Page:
The Constitution’s First Amendment contains limits on government interference with very well known unalienable rights: religion, speech and press. The Amendment specifically restricts government interference with an activity necessary to exercise the first three named rights: the need for people to gather to practice religion, to talk about issues and to distribute information. The right of the people1 to peaceful assembly is protected as follows:
“Congress shall make no law … abridging … the right of the people peaceably to assemble …”
Right To Assemble Grew from Colonial Experience
“Revolutions are not made, they come… It comes out of the past. Its foundations are laid far back”. Wendell Phillips (1811-1884)
In response to the Boston Tea Party, the English Parliament passed a set of laws as punishment. In England they were known as the Coercive Acts of 1774; American colonists called them the Intolerable Acts. King George’s Royal Governor of Massachusetts, General Thomas Gage had been given authority to declare town meetings illegal, did so and enforced such orders with troops.2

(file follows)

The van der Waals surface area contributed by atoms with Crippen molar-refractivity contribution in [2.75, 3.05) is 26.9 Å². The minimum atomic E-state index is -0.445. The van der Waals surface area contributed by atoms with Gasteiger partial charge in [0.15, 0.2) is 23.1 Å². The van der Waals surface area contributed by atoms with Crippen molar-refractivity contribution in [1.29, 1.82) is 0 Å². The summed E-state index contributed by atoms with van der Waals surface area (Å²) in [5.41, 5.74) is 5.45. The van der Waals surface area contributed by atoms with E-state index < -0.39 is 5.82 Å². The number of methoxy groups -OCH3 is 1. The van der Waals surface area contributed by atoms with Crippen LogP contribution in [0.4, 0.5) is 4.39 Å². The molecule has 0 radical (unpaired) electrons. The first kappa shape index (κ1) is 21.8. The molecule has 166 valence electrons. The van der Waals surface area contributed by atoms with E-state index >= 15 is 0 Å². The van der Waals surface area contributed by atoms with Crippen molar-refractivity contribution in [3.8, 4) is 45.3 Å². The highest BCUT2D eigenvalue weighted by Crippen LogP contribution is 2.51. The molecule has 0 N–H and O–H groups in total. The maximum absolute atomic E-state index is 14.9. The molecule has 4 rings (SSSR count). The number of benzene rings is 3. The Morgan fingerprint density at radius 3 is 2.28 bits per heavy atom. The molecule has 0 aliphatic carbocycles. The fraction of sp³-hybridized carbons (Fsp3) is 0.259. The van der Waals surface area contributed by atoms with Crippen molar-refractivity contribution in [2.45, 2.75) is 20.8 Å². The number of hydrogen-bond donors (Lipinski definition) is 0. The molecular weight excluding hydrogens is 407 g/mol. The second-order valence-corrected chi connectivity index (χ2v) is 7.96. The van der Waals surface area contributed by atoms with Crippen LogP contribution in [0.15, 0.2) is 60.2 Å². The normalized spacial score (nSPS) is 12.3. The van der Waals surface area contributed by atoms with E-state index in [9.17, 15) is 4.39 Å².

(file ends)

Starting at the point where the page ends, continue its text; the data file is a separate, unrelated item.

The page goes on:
With the Intolerable Acts the British Parliament assumed and exercised the authority to declare meetings of people illegal. General Gage used that authority to declare the Massachusetts Assembly illegal. The British would tolerate no assembly of Americans.
First Continental Congress Responds to the Intolerable Acts
Parliament passed the Acts in the spring of 1774. General Gage enforced them during the summer and fall. On October 14, 1774 The Declaration and Resolves of the First Continental Congress declared on October 14, 1774:
“The inhabitants of the English colonies in North-America, by the immutable laws of nature… have the following rights: They have a right peaceably to assemble,… and that all prosecutions, prohibitory proclamations, and commitments for the same are illegal” 3
A Grievance of Declaration of Independence: Interference with Assembly
Among the grievances against King George outlined in The Declaration of Independence:
“He has dissolved Representative Houses repeatedly, for opposing with manly firmness his invasions on the rights of the people.